1) More bad news for the airline business with another expected huge round of losses coming. The second quarter was the worst financial hit in the history of the airline business, and the third quarter won’t be much better. The airlines reported a second quarter combined losses of $12 billion dollars with revenues down 86% for the previous year. Analysts are forecasting a $10 billion dollar lost for the third quarter. The airlines did reduce cost by trimming expenditures, reducing labor as employees took buyouts and early retirement packages. Also, a modest pickup in travel during the summer has help with increased revenues, but forecast are for sales to be down 75% in the third quarter.
2) Oil prices fell the most in a week because the Gulf of Mexico production is set to resume and Libya is reopening its largest oil field. The hurricane had shut down about 92% of oil production in the Gulf, while at the same time Libya’s largest field will reach its daily capacity of almost 300,000 barrels in ten days. World demand for oil crude has dropped with refineries operating near minimum capacity.
3) The third major opioid makers Mallinckrodt Pic has become the third major manufacture of opioid to go bankrupt after being swamped by claims with respect to profiting from the U.S. opioid epidemic. The drug company filed for Chapter 11 after getting creditors and claimants to agree on a restructuring plan. This plan hands over ownership to bondholders, wipes out shareholders and sets aside $1.6 billion dollars to resolve all its opioid litigation. Current shareholders will most likely get nothing, with stock prices in the penny range for most of the year. The Chapter 11 filing estimates liabilities of $1 billion to $10 billion dollars and assets in the same range.
4) Stock market closings for – 12 OCT 20:
Dow 28,837.52 up 250.62 Nasdaq 11,876.26 up 296.32 S&P 500 3,534.22 up 57.09
1) As Boeing’s 737 MAX crisis continues, Boeing is talking with banks to borrow $10 billion dollars or more to finance the rising cost from its 737 MAX woes. So far, the company has borrowed $6 billion dollars to cover its cash-sapped operations after having suspended production of the planes this month. The crisis which grounded the 737 MAX is now entering its eleventh month.
2) The global auto industry continues its downward slide into deeper recession with sales down 4%. Automakers are struggling to find buyers in China and India, with the downward trend expected to continue this year. The number of vehicles sold dropped from 94.4 million down to 90.3 million last year, with the record high in 2017 of 95.2 million. The IMF says new autos account for 5.7% of economic output and 8% of the goods exported. Autos are the second largest consumer of steel and aluminum.
3) Because of unrest in Iraq and Libya, oil rose to its highest in more than a week. Oil prices have always been heavily influenced by geopolitical instability, especially those countries heavily involved with oil exports. Lybia has Africa’s largest oil reserves, with their Sharara oil field being Lybia’s largest by pumping 300,000 barrels a day.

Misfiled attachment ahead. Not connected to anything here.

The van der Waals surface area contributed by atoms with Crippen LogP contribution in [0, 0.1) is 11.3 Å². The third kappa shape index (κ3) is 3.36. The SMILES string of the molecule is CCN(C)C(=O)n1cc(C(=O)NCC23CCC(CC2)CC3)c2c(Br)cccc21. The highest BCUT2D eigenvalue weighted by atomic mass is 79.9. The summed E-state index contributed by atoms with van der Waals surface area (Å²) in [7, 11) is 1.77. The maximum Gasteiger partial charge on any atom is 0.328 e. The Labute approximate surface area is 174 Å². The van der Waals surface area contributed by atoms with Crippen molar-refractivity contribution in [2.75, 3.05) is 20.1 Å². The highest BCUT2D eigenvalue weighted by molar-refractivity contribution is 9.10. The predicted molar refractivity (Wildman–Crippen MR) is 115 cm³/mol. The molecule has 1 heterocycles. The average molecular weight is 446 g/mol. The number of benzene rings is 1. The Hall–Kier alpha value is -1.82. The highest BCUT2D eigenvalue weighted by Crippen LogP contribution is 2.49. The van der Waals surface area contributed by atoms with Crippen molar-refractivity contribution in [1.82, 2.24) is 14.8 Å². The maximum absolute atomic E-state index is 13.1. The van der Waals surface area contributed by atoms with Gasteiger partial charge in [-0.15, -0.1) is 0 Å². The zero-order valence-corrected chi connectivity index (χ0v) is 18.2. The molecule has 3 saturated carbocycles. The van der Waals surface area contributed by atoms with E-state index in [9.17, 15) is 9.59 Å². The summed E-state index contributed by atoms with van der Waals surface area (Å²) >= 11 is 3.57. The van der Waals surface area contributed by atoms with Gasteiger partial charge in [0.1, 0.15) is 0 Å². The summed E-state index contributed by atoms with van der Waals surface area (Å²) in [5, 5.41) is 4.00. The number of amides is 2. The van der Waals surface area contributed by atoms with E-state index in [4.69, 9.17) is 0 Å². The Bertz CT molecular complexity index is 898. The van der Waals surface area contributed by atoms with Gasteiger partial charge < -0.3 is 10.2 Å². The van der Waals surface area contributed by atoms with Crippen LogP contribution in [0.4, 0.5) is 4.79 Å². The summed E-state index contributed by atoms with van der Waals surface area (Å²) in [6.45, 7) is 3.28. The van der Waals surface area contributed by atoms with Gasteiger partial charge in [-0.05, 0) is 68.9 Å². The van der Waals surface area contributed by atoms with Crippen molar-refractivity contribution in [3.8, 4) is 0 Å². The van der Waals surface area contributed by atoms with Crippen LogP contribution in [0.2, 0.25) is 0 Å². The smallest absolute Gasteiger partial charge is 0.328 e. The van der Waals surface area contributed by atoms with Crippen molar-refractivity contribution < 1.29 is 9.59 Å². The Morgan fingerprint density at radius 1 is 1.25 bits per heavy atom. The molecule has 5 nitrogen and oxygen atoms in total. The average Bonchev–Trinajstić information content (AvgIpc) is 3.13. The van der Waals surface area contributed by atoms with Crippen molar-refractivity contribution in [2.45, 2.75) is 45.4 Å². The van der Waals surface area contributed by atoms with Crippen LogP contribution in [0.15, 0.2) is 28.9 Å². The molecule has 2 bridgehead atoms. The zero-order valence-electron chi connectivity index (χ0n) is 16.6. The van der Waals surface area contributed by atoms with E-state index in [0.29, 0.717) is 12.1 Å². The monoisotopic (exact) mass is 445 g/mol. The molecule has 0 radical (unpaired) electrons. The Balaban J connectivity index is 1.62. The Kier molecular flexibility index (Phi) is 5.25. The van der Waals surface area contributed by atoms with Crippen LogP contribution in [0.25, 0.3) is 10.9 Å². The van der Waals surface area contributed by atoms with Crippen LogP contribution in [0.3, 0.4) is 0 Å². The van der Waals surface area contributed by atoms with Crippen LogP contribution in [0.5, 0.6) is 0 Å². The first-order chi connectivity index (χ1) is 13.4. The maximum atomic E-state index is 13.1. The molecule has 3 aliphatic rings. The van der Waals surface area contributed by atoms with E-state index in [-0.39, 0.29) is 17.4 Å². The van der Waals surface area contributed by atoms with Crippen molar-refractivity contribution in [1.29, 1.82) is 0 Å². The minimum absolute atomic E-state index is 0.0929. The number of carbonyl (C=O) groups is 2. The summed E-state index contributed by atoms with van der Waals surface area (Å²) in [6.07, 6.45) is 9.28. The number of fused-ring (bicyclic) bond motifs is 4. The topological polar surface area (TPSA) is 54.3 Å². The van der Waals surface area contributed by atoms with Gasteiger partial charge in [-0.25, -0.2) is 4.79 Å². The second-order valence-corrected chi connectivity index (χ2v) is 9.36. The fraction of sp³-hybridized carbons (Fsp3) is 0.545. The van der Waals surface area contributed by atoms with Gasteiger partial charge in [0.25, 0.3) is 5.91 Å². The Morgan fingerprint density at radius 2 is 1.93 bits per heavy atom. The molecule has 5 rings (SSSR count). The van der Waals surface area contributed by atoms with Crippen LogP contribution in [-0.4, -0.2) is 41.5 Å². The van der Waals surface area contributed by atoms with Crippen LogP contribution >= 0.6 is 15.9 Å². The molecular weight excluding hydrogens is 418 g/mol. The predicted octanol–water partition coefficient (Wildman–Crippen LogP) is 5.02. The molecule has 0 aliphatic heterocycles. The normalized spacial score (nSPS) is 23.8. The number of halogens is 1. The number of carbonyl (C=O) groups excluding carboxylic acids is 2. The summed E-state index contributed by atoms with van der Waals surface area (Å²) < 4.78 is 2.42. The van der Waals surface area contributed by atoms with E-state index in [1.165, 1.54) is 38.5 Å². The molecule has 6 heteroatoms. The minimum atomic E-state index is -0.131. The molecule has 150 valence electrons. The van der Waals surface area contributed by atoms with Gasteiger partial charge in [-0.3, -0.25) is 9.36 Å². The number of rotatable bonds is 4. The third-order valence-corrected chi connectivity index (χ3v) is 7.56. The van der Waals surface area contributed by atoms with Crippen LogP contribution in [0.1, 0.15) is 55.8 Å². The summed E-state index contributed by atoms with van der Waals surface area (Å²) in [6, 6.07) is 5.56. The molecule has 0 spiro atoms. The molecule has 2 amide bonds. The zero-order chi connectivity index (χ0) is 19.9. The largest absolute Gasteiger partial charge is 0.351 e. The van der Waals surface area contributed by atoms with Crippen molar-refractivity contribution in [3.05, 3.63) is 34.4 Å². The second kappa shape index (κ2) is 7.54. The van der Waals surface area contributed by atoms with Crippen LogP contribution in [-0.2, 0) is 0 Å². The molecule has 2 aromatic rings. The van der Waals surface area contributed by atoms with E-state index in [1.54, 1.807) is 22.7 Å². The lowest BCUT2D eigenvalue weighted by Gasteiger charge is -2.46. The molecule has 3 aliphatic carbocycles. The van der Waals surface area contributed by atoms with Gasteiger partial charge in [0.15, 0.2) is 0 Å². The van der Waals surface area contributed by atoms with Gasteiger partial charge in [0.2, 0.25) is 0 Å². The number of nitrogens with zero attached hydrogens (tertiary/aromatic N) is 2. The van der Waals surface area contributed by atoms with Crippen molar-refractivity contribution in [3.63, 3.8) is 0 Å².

4) Stock market closings for – 20 JAN 20:
Dow 29,348.10 up 50.46 Nasdaq 9,388.94 up 31.81 S&P 500 3,329.62 up 12.81
1) A federal judge has ruled that investors may sue five big banks for conspiring to rig prices on bonds worth hundreds of billions of dollars issued by Fannie Mae and Freddie Mac for a seven year period. This clears the way for investors to pursue antitrust claims against Bank of America, BNP Paribas SA, Deutsche Bank AG, Goldman Sachs Group and Morgan Stanley. The banks are accused of fixing prices at a specific level before bringing the bonds to the secondary market.
2) The U.S. trade deficit narrowed overall slightly in July, however the gap with China surged to a six-month high. The trade tensions have caused wild swings in the trade deficit as exporters and importers try to stay ahead of the tariff fight between America and China. The Atlanta Federal Reserve is forecasting the economy growing at a 1.7% pace in the third quarter.
3) Oil dependent nations are facing economic troubles because gas and oil production are unsustainable. As oil and gas supplies dwindle and demand decreases, their once lucrative revenues may be decreasing. Nations whose economies are principally oil production face a trouble future as their oils supplies decline in the next few decades, with nothing to replace those revenues. Those nations facing economic troubles are the UAE, Nigeria, Qatar, Libya, Angola, Kuwait, Venezuela, Iraq and Saudi Arabia.
4) Stock market closings for – 4 SEP 19:
Dow 26,355.47 up 237.45 Nasdaq 7,976.88 up 102.72 S&P 500 2,937.78 up 31.51
OPEC has insisted that oil output from Libya and Nigeria are not on the agenda in meeting in St. Petersburg, Russia next month to discus the pact OPEC members currently made to reduce oil supply flow.
Nigeria will cap oil production if it can maintain 1.8 barrels pumping, while Libya wants to maintain 1.25 barrels of oil flow. Libya and Nigeria are currently exempt from the curbing of oil production by OPEC. -SB